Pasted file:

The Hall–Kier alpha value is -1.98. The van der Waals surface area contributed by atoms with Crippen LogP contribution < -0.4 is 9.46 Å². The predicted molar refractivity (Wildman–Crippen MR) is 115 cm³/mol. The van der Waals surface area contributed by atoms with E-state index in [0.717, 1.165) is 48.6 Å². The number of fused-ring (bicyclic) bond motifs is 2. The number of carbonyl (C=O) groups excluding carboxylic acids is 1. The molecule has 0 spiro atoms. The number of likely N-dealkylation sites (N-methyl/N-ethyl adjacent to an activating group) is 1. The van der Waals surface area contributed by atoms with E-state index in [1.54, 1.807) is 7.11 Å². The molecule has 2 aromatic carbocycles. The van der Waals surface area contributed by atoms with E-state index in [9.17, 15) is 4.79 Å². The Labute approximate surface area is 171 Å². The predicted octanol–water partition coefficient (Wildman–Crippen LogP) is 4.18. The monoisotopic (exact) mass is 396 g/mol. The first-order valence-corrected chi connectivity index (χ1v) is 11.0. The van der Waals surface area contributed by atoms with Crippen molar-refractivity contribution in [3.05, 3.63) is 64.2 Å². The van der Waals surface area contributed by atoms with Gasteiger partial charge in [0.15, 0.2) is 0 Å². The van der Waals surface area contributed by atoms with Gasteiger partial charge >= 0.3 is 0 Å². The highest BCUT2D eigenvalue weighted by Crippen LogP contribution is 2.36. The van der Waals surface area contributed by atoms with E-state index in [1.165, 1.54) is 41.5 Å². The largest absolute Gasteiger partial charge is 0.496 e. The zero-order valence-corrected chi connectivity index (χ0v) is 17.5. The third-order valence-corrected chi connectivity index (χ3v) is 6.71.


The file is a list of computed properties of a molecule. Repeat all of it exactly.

The Hall–Kier alpha value is -1.98. The van der Waals surface area contributed by atoms with Crippen LogP contribution < -0.4 is 9.46 Å². The predicted molar refractivity (Wildman–Crippen MR) is 115 cm³/mol. The van der Waals surface area contributed by atoms with E-state index in [0.717, 1.165) is 48.6 Å². The number of fused-ring (bicyclic) bond motifs is 2. The number of carbonyl (C=O) groups excluding carboxylic acids is 1. The molecule has 0 spiro atoms. The number of likely N-dealkylation sites (N-methyl/N-ethyl adjacent to an activating group) is 1. The van der Waals surface area contributed by atoms with E-state index in [1.54, 1.807) is 7.11 Å². The molecule has 2 aromatic carbocycles. The van der Waals surface area contributed by atoms with E-state index in [9.17, 15) is 4.79 Å². The Labute approximate surface area is 171 Å². The predicted octanol–water partition coefficient (Wildman–Crippen LogP) is 4.18. The monoisotopic (exact) mass is 396 g/mol. The first-order valence-corrected chi connectivity index (χ1v) is 11.0. The van der Waals surface area contributed by atoms with Crippen molar-refractivity contribution in [3.05, 3.63) is 64.2 Å². The van der Waals surface area contributed by atoms with Gasteiger partial charge in [0.15, 0.2) is 0 Å². The van der Waals surface area contributed by atoms with Gasteiger partial charge >= 0.3 is 0 Å². The highest BCUT2D eigenvalue weighted by Crippen LogP contribution is 2.36. The van der Waals surface area contributed by atoms with E-state index in [1.165, 1.54) is 41.5 Å². The largest absolute Gasteiger partial charge is 0.496 e. The zero-order valence-corrected chi connectivity index (χ0v) is 17.5. The third-order valence-corrected chi connectivity index (χ3v) is 6.71.